Plenty more fish in the sea?
Fishing to supply fishmeal for aquaculture threatens U.K. bird populations
September 18, 2004
This year has seen the most catastrophic breeding season on record for the UK’s seabirds, and now they face another threat as the seas they depend on could be suffering untold damage at the hands of industrial fisheries.
These large fisheries harvest millions of tonnes of small shoaling fish to become feed for fish farms and other livestock, not human consumption. Fish farming is the fastest growing sector in the world food economy, and to keep up with the global demand, industrial fisheries may be seriously straining the UK’s marine fish stocks, and the birds that rely on them.
Industrial fisheries target small fish such as sandeels, sprats and anchovy to produce fishmeal and oil. These fish species prop up the entire marine food web, and yet little is known about the effect massive industrial fisheries are having on our seas.
The RSPB investigated two of the world’s largest fisheries - the Peruvian anchovy fishery and the North Sea Sandeel fishery - to gauge how sustainable this ‘feed fish’ industry truly is. The study concluded that industrial fisheries around the world are failing to meet crucial criteria to be considered sustainable. The anchovy fishery scored worst but the sandeel fishery was also deficient, failing to fully meet sustainability on around 60% of the criteria tested. From these findings, the RSPB is calling for more research - especially into interactions between industrial fisheries and the marine environment, better stock assessment, regulation and more efficient management of the industry to protect healthy fish stocks and healthy seas. The marine environment is the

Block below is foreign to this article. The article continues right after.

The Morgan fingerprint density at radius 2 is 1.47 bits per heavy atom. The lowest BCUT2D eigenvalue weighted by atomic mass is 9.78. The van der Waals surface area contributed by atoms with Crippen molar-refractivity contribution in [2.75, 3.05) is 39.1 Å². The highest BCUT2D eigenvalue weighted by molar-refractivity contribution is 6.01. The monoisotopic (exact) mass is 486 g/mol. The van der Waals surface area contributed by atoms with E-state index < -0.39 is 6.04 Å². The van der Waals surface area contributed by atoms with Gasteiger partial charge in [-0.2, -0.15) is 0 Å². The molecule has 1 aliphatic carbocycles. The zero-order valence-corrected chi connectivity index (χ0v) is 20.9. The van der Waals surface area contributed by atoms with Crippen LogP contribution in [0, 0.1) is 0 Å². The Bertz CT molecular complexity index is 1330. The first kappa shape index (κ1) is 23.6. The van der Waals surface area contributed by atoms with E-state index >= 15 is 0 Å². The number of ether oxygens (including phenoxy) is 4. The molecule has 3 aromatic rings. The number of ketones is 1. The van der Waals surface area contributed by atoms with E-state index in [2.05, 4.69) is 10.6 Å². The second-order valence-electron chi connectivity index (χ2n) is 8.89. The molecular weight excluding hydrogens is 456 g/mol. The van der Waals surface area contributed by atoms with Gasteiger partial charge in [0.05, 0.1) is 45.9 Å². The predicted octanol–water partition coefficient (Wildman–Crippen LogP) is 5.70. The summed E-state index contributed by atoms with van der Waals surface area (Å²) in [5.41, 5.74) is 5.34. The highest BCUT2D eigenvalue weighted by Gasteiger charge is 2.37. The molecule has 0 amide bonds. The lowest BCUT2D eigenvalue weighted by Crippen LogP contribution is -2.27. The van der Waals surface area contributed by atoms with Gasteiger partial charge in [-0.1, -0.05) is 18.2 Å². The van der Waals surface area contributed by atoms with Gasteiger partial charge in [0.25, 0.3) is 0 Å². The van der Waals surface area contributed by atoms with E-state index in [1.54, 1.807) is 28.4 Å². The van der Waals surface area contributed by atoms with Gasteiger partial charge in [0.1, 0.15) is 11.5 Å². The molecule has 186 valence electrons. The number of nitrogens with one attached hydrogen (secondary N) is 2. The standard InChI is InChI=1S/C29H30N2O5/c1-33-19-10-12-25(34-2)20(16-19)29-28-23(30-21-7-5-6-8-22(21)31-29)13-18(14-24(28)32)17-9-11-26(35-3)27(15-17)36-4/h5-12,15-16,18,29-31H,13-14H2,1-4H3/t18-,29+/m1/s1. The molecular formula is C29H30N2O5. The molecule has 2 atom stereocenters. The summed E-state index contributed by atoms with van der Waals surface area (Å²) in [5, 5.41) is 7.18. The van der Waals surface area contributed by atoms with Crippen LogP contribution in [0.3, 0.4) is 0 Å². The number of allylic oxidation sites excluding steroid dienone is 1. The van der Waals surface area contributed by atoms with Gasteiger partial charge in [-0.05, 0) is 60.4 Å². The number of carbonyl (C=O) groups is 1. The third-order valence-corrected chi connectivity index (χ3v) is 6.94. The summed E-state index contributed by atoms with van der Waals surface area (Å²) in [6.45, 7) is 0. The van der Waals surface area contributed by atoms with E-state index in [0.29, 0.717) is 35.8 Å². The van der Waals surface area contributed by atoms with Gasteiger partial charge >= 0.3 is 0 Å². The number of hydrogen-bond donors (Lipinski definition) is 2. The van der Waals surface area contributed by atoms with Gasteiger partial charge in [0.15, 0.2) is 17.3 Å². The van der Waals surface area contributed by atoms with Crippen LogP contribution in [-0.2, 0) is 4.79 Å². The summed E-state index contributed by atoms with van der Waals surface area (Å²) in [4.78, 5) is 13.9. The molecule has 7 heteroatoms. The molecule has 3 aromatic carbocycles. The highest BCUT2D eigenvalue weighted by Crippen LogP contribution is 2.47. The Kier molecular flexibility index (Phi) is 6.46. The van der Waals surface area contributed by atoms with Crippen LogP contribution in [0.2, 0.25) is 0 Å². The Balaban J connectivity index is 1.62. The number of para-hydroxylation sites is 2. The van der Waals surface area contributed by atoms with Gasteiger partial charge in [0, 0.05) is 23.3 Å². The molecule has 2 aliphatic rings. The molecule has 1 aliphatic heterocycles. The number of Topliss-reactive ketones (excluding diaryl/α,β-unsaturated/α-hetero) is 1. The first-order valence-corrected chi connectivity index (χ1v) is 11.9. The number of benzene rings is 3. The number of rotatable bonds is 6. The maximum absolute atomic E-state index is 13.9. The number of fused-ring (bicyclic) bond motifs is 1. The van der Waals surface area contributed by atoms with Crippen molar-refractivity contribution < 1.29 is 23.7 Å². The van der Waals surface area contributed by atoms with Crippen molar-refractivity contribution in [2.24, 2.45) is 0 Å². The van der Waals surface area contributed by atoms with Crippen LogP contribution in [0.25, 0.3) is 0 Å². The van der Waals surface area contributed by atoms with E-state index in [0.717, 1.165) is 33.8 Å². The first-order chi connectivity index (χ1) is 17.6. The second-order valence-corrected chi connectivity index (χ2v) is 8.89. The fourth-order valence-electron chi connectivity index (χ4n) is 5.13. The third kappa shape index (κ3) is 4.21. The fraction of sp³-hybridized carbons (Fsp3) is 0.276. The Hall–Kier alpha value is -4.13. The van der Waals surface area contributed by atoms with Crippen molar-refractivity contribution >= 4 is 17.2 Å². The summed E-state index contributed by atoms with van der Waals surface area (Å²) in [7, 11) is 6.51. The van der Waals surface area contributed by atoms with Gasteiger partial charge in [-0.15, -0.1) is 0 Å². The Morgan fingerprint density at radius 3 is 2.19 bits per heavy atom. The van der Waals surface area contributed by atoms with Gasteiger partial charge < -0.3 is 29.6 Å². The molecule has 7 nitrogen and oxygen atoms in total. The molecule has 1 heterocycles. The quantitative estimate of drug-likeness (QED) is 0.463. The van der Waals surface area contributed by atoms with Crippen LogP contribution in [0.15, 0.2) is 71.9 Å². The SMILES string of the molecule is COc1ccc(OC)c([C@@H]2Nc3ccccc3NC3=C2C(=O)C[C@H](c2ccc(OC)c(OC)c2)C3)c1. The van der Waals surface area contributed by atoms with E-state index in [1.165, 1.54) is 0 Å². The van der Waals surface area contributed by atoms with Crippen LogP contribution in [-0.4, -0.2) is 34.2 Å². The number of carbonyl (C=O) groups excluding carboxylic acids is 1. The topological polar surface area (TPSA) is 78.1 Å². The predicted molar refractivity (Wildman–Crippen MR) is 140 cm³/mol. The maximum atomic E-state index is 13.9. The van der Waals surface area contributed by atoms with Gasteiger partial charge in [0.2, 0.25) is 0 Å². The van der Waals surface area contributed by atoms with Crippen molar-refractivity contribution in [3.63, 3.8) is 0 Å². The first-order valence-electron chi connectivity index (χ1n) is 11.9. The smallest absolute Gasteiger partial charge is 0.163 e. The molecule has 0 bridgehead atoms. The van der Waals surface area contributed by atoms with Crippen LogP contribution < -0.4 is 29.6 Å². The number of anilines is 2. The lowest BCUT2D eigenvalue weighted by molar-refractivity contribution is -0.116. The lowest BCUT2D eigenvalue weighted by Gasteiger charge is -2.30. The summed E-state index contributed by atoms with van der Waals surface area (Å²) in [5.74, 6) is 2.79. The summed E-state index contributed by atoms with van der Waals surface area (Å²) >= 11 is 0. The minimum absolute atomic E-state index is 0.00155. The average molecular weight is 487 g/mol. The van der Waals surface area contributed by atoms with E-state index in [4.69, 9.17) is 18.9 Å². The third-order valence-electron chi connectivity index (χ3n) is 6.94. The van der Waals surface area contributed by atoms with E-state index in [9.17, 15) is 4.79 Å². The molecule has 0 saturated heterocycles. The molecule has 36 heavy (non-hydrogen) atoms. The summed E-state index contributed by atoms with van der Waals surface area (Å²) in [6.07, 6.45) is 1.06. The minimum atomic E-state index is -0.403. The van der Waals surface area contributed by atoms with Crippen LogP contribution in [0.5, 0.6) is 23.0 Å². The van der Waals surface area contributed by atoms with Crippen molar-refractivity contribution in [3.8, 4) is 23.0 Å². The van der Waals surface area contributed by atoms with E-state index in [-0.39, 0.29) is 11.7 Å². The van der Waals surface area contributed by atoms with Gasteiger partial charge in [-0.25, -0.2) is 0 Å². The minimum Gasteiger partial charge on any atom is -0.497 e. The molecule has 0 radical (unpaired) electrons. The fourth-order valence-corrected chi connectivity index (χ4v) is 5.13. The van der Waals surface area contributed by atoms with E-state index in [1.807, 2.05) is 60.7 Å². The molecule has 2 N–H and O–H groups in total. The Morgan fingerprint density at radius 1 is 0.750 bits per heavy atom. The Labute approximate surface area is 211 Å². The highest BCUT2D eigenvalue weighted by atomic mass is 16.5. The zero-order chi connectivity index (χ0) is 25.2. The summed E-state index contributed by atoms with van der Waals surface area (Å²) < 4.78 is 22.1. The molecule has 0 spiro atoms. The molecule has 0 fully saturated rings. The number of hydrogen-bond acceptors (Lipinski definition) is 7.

last great wilderness of our planet and yet it is the least protected. We should be learning from past mistakes to make sure we protect our seas and benefit from them. This is the only way to prevent further crisis.
RSPB’s Head of Marine Policy Euan Dunn said, ‘Already, industrial fisheries make up 25 percent of total global catches. As the small fish being caught form the basis of the food chain for other predators such as larger fish, birds and marine mammals, it is vital we understand what impact industrial fishing has. There is too much at risk not to have the full understanding needed to make educated decisions about how to regulate this industry’.
‘Industrial fishing is straining the bounds of sustainability and simply can’t keep up with the enormous future growth in demand of fish feed we anticipate from aquaculture. This report demonstrates the urgent need to relieve this ‘fish gap’ pressure by seeking alternatives to fish meal and oil, such as the development of vegetable substitutes and better recovery of ‘waste’ from fish caught for human consumption. Failure to make this transition risks throwing our seas out of balance, with potentially catastrophic results.’
The complete findings of the Poseidon Aquatic Resource Management Ltd are available
by contacting RSPB Scotland on +44 131 311 6500 or from http://www.rspb.org.uk/policy/marine/fisheries